I hope your new year is off to a good start. Seems to be rough for some. The losses of music icon David Bowie and actor Alan Rickman, who have both touched the hearts, minds, and souls of many, made for a melancholy week. I spoke to students about Dr. Martin Luther King, Jr. this week, and am reminded that he was only 39 when he physically left our sides, but his spirit remains strong these many years later. Dr. King would have been 87 years old yesterday, January 15. Here is one lovely tribute to his efforts and his memory. Reach out and touch a heart this weekend in his honor.
This essay, from the New York Times Sunday Book Review, explores Cynthia Ozicks' notion that "The Novel's Evil Tongue" comes from our seemingly innate desire and need to gossip. "When the world was just new," she states, "Story came into being, and it came with the beguilements of gossip, and tale-bearing, and rumor."
Read and comment on the role of gossip according to Ozicks and your own observations in life and in literature.
Happy Holidays, and a very Happy New Year to you as well!
The best view of most meteor showers is after midnight, when the Earth is heading directly into the meteor particles. The Geminids are unusual because the point in the sky from which they radiate is in the northern portion of the constellation Gemini, and so is above the horizon most of the night for observers in the northern hemisphere.
Read the article here at space.com
As we think about the stories we tell, and the people we meet, this is a fascinating look at perspective and the assumptions we may make about others. Photography Experiment Leads to Powerful Lesson - the article. The video.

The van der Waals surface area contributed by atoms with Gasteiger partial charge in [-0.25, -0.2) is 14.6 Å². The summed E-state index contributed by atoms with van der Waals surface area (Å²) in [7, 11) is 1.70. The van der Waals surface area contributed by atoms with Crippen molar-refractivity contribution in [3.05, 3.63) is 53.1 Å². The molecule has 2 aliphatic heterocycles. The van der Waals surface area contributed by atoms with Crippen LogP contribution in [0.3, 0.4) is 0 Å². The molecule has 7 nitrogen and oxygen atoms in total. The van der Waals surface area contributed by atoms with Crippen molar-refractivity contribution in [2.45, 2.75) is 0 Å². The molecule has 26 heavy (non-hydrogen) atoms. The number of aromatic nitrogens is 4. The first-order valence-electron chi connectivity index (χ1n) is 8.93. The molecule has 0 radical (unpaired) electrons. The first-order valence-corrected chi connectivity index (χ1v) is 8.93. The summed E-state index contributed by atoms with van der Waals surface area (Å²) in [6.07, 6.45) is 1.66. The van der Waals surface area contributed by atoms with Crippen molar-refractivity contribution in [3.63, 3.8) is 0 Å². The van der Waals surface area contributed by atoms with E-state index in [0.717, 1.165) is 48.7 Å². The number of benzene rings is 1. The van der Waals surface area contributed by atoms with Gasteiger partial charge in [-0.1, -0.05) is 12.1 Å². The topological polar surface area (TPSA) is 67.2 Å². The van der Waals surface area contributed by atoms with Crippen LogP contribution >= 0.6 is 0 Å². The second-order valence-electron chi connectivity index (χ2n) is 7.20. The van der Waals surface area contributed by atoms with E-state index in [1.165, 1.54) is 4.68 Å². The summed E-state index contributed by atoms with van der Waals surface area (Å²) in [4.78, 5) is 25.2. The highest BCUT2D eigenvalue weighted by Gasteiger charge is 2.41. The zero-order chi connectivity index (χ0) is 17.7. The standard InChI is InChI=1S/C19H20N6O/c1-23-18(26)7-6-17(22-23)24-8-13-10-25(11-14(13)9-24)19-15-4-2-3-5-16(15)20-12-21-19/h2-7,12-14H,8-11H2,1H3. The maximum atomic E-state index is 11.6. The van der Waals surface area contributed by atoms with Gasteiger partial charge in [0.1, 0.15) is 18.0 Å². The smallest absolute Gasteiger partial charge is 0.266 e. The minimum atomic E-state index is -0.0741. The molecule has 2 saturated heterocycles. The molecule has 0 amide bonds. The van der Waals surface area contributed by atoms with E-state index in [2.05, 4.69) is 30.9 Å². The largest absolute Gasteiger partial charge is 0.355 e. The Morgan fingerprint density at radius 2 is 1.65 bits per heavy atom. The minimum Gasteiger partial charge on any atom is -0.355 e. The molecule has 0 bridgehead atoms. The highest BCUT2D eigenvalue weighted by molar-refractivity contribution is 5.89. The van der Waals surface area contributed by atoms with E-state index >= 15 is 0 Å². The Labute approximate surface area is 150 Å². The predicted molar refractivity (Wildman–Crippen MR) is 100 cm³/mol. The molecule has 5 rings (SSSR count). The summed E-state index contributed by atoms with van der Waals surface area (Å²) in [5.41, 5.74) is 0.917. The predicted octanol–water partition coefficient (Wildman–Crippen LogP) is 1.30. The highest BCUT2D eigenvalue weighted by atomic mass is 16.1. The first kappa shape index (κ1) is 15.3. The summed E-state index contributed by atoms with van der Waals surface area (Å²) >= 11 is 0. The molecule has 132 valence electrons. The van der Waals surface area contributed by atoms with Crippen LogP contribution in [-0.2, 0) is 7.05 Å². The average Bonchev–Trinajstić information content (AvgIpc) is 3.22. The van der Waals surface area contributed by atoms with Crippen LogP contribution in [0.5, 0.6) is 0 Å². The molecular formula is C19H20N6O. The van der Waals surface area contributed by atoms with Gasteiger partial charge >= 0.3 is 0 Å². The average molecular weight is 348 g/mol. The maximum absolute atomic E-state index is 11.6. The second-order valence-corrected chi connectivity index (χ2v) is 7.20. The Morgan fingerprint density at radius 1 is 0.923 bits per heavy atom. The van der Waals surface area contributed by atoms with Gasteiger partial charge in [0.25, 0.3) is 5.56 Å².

In April 2014, I posted an article here highlighting the celestial occurrence of four total lunar eclipses that would occur between April 2014 and September 2015 and would be visible in North America. We are now at the end of the tetrad cycle of those fully eclipsed moons. The last will occur on Sept. 27/28, and will be visible, weather permitting, here is Petaluma. Check it out!
Watch the video. Here's the story:
In June 2014, an 11-year-old boy visited Normandy, France for the 70th anniversary of the D-Day invasion. During the official D-Day celebration, the boy took his American flag down to Omaha Beach and planted it in the sand. Staring out at the ocean, the little boy wanted to thank all the soldiers who 70 years earlier in the fight against fascism and evil.
As the young boy struggled to hold the flag steady in the forceful wind, he suddenly witnessed a vision of American infantry soldiers heading bravely towards their fate on the morning of June 6, 1944. Gazing across the English Channel, and so moved by this vision, he brought up his hand in salute. Standing alone, holding the American flag, this little boy stood firm and held his salute for over an hour and a half.
While he continued this vigil, interested tourists, children, veterans, well-wishers and all sorts of people went down to see if the story was true, that on the 70th anniversary of the D-Day invasion, there stood a boy and an American flag.
Watch this video of this proud American boy memorializing and honoring our fallen soldiers and wait for the five-minute mark to see who joined this little boy’s silent watch.
Here is an article about an amazing photographer, John Henry Mentz, and his work on the morning of and in the days after the Great Earthquake in San Francisco that occurred 109 years ago today.
I've been wondering about this for years. Apparently there IS another novel written by Harper Lee, and it is pretty close to what I would have imagined as a "sequel" to To Kill a Mockingbird." However, according to this report, Harper Lee wrote it before she wrote TKAM.
As my juniors begin to explore their 20th century poets, considering Jazz era connections, we have this: Langston Hughes' 113th Birthday.
As my freshmen finish Of Mice and Men, and consider Robert Burns's poem "To a Mouse," we have this:
Sorry we missed January the 25th, but we can celebrate now anyway. Let's sing Auld Lang Syne one more time just for the heck of it.
It also distresses me that I missed the November 10, 2014 Google tribute to the Fall of the Berlin Wall, only because I remember it well, and because I felt at that time, in 1989 on the cusp of a new decade, that humanity might do better in the ten years that would follow. Was I completely wrong? Your thoughts?
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